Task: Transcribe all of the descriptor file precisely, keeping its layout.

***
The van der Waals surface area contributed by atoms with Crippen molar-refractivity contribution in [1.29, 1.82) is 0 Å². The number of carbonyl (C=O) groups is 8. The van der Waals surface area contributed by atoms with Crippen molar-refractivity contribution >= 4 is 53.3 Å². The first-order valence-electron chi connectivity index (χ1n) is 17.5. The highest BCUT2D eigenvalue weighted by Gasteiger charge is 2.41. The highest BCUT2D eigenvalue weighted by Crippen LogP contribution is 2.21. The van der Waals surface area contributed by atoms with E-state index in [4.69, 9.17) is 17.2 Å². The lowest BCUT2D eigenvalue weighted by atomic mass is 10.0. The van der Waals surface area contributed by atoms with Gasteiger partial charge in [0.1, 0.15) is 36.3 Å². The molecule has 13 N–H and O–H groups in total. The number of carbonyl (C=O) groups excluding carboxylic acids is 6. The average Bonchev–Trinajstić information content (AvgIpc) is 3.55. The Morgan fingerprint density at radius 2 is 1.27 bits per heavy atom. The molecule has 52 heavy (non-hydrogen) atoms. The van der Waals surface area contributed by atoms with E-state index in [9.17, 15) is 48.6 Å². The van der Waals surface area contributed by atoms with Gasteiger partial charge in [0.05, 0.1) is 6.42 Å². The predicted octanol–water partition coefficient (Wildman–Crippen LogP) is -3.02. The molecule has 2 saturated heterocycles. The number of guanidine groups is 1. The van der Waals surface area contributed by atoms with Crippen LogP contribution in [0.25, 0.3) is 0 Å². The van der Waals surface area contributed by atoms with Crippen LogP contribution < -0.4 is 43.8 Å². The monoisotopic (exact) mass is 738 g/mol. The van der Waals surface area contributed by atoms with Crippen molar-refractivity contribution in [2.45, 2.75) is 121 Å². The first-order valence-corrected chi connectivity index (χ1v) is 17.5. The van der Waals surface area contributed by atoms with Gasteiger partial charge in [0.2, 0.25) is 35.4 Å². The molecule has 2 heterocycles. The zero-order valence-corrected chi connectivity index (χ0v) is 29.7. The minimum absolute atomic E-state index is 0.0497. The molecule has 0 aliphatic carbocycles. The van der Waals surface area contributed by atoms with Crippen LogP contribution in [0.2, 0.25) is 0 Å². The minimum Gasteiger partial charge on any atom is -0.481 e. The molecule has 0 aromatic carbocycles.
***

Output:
The van der Waals surface area contributed by atoms with Crippen molar-refractivity contribution in [1.29, 1.82) is 0 Å². The number of carbonyl (C=O) groups is 8. The van der Waals surface area contributed by atoms with Crippen molar-refractivity contribution >= 4 is 53.3 Å². The first-order valence-electron chi connectivity index (χ1n) is 17.5. The highest BCUT2D eigenvalue weighted by Gasteiger charge is 2.41. The highest BCUT2D eigenvalue weighted by Crippen LogP contribution is 2.21. The van der Waals surface area contributed by atoms with E-state index in [4.69, 9.17) is 17.2 Å². The lowest BCUT2D eigenvalue weighted by atomic mass is 10.0. The van der Waals surface area contributed by atoms with Gasteiger partial charge in [0.1, 0.15) is 36.3 Å². The molecule has 13 N–H and O–H groups in total. The number of carbonyl (C=O) groups excluding carboxylic acids is 6. The average Bonchev–Trinajstić information content (AvgIpc) is 3.55. The Morgan fingerprint density at radius 2 is 1.27 bits per heavy atom. The molecule has 52 heavy (non-hydrogen) atoms. The van der Waals surface area contributed by atoms with E-state index in [9.17, 15) is 48.6 Å². The van der Waals surface area contributed by atoms with Gasteiger partial charge in [0.05, 0.1) is 6.42 Å². The predicted octanol–water partition coefficient (Wildman–Crippen LogP) is -3.02. The molecule has 2 saturated heterocycles. The number of guanidine groups is 1. The van der Waals surface area contributed by atoms with Crippen LogP contribution in [0.25, 0.3) is 0 Å². The van der Waals surface area contributed by atoms with Crippen LogP contribution < -0.4 is 43.8 Å². The monoisotopic (exact) mass is 738 g/mol. The van der Waals surface area contributed by atoms with Crippen molar-refractivity contribution in [2.45, 2.75) is 121 Å². The first-order valence-corrected chi connectivity index (χ1v) is 17.5. The van der Waals surface area contributed by atoms with Gasteiger partial charge in [0.2, 0.25) is 35.4 Å². The molecule has 2 heterocycles. The zero-order valence-corrected chi connectivity index (χ0v) is 29.7. The minimum absolute atomic E-state index is 0.0497. The molecule has 0 aliphatic carbocycles. The van der Waals surface area contributed by atoms with Crippen LogP contribution in [0.2, 0.25) is 0 Å². The minimum Gasteiger partial charge on any atom is -0.481 e. The molecule has 0 aromatic carbocycles.